Exert action, in part, by slowing the inactivation of the incretin hormones glucagon-like peptide 1 (GLP-1) and glucose-dependent insulinotropic polypeptide (GIP).
Gliptin class of drugs.
DPP-4 Inhibitors block an enzyme (DPP-4) that normally deactivates a protein (GLP-1) that keeps insulin circulating in the blood.
Oral medications that block DDP-4 and allow for endogenous levels of GLP-1 and GIP to increase.
These agents have the same effects as GLP-1 analogs, but are milder.
DDP-R inhibitors are better tolerated than GLP-1 analogs.
Novel class of oral antidiabetic medications that potentiate the glucose-dependent incretin effect for serum glucose reduction , and associated with an acceptable risk of hypoglycemia while achieving better glycemic control.
Slowing the deactivation process helps reduce sugar production, lowering blood glucose levels.
Increase the concentration of intestinally produced hormones GLP-1 and GIP which are decreased in patients with type 2 diabetes.
Incretin hormones are released by the intestine throughout the day and are increased in response to a meal.
Incretin hormones increase insulin secretion, suppress glucagon release, delay gastric emptying and cause satiety.
Slow the inactivation of the incrretin hormones glucagon-like peptide-1 (GLP-1) and glucose-dependent insulinotropic Polypeptide (GIP).
DPP-4 inhibitors target postprandial glucose and decrease fasting plasma glucose levels.
Incretin hormones stimulate insulin release from pancreatic beta cells in response to meals and they are rapidly inactivated DPP-4 enzymes.
Oral agents that inhibited the degradation of GLP-1 and result in modest elevations of circulating GLP-1.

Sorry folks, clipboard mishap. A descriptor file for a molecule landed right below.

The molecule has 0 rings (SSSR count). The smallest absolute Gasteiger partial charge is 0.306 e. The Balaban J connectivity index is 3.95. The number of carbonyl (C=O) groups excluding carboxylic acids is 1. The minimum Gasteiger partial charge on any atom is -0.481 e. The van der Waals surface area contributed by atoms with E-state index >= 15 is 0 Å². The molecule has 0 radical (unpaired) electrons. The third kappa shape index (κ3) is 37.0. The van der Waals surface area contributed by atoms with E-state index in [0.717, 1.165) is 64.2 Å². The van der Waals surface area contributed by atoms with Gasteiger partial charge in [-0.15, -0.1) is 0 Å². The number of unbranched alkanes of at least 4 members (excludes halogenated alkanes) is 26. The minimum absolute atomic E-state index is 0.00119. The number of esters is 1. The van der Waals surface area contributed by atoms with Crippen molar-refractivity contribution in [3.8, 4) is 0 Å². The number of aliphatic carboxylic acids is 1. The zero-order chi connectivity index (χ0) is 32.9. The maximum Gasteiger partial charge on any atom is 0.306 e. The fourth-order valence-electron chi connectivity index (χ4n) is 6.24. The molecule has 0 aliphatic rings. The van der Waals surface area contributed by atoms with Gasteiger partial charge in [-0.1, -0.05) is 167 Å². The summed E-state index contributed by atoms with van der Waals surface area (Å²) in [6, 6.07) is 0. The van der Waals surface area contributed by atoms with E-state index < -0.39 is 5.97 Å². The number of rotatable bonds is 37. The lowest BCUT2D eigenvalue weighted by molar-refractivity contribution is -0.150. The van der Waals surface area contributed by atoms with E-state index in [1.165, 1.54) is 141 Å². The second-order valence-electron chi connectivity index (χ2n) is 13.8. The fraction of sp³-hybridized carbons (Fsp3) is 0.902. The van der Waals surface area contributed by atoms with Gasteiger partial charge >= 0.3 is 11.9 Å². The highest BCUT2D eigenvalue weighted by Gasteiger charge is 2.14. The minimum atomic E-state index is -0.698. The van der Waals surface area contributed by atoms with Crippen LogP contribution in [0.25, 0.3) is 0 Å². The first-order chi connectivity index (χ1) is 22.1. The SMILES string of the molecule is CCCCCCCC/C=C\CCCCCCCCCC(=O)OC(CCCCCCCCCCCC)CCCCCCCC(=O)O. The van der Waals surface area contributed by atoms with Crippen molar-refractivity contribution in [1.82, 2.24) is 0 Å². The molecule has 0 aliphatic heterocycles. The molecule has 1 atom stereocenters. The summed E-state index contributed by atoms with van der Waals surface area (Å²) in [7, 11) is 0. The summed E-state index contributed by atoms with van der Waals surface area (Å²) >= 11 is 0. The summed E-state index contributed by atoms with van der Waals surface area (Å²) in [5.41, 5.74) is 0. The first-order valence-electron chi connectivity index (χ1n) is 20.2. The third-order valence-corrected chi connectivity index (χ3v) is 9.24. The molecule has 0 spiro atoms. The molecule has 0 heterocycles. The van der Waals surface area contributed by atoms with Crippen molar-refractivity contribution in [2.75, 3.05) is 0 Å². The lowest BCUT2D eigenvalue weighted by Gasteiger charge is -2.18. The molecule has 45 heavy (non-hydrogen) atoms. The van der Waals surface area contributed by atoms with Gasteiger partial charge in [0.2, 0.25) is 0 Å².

Not associated with weight gain.
These agents increase the concentration of incretin hormones in the bloodstream reducing fasting and postprandial glucose concentrations.
Agents include alogliptin (Nesina), sitagliptin (Januvia), saxagliptin (Onglyza), Linagliptin (Tradjenta).
All DPP-4 inhibitors, as monotherapy reduce hemoglobin A-1 C by 0.5%-0.8%.
All DPP-4 inhibitors may be dosed once daily.
The most common side effects or headache, increased respiratory infections, and urinar y tract infections.
They are associated with an increased risk of pancreatitis and are contraindicated in patients with a history of pancreatitis.
Januvia (sitagliptin phosphate) was the first of the DPP-4 inhibitors to be approved by the Food and Drug Administration.
Januvia is an oral medication which is taken once a day, either alone with diet and exercise, or in combination with other oral diabetes medications.
These agents mimic the action of incretin hormones which help the body make more insulin.
Only increase insulin when glucose is high, so are unlikely to cause hypoglycemia.
These agents palso slow the rate of digestion so that glucose enters the blood more slowly.
People on incretin mimetics feel full longer, which reduces food intake, which helps some people lose weight while on the medication.
Alogliptin, sitagliptin, , and saxagliptin require adjustments with renal impairment.
Linagliptin does not require adjustments in patients with renal impairment.
DDP-4 inhibitors has an increased risk for acute kidney injury compared with nonusers.
DDP-4 inhibitors associated with heart failure.
May be associated with inflammatory bowel disease.
Sitagliptin, In combination with tacrolimus and sirolimus resulted in low incidence of grade IIto IV graft versus host disease by day 100 after myeloablative allogeneic hematopoetic stem cell transplantation: DDP-4 inhibitors decreases T cell activity.